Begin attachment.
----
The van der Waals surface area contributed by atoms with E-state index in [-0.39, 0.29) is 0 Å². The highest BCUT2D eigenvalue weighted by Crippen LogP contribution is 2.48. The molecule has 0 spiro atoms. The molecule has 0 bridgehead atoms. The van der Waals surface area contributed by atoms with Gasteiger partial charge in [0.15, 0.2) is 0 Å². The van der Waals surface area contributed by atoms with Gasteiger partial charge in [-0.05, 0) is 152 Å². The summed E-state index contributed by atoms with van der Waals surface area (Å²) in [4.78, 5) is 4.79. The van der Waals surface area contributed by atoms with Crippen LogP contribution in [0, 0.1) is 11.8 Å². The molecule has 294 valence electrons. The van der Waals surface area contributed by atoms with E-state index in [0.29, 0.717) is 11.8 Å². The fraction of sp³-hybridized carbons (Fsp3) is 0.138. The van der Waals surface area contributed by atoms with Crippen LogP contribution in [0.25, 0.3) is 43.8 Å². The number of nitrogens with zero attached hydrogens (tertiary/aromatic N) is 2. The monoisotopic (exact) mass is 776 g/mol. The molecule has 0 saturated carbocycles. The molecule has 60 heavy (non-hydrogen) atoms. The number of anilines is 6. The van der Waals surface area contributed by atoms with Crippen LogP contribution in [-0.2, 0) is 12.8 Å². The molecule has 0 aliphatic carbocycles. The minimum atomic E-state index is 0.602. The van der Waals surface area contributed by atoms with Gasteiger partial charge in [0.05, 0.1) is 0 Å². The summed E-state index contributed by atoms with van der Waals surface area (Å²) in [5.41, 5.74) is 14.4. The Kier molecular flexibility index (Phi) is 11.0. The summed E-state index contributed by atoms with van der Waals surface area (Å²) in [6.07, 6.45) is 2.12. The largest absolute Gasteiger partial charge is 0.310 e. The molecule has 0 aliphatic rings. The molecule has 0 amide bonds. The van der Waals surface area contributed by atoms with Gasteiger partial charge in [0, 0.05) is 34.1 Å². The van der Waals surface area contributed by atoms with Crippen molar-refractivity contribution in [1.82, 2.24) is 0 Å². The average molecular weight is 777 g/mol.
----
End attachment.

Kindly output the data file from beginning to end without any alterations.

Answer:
The van der Waals surface area contributed by atoms with E-state index in [-0.39, 0.29) is 0 Å². The highest BCUT2D eigenvalue weighted by Crippen LogP contribution is 2.48. The molecule has 0 spiro atoms. The molecule has 0 bridgehead atoms. The van der Waals surface area contributed by atoms with Gasteiger partial charge in [0.15, 0.2) is 0 Å². The van der Waals surface area contributed by atoms with Gasteiger partial charge in [-0.05, 0) is 152 Å². The summed E-state index contributed by atoms with van der Waals surface area (Å²) in [4.78, 5) is 4.79. The van der Waals surface area contributed by atoms with Crippen LogP contribution in [0, 0.1) is 11.8 Å². The molecule has 294 valence electrons. The van der Waals surface area contributed by atoms with E-state index in [0.29, 0.717) is 11.8 Å². The fraction of sp³-hybridized carbons (Fsp3) is 0.138. The van der Waals surface area contributed by atoms with Crippen LogP contribution in [0.25, 0.3) is 43.8 Å². The number of nitrogens with zero attached hydrogens (tertiary/aromatic N) is 2. The monoisotopic (exact) mass is 776 g/mol. The molecule has 0 saturated carbocycles. The molecule has 60 heavy (non-hydrogen) atoms. The number of anilines is 6. The van der Waals surface area contributed by atoms with Crippen LogP contribution in [-0.2, 0) is 12.8 Å². The molecule has 0 aliphatic carbocycles. The minimum atomic E-state index is 0.602. The van der Waals surface area contributed by atoms with Gasteiger partial charge in [0.05, 0.1) is 0 Å². The summed E-state index contributed by atoms with van der Waals surface area (Å²) in [5.41, 5.74) is 14.4. The Kier molecular flexibility index (Phi) is 11.0. The summed E-state index contributed by atoms with van der Waals surface area (Å²) in [6.07, 6.45) is 2.12. The largest absolute Gasteiger partial charge is 0.310 e. The molecule has 0 aliphatic rings. The molecule has 0 amide bonds. The van der Waals surface area contributed by atoms with Gasteiger partial charge in [0, 0.05) is 34.1 Å². The van der Waals surface area contributed by atoms with Crippen molar-refractivity contribution in [1.82, 2.24) is 0 Å². The average molecular weight is 777 g/mol.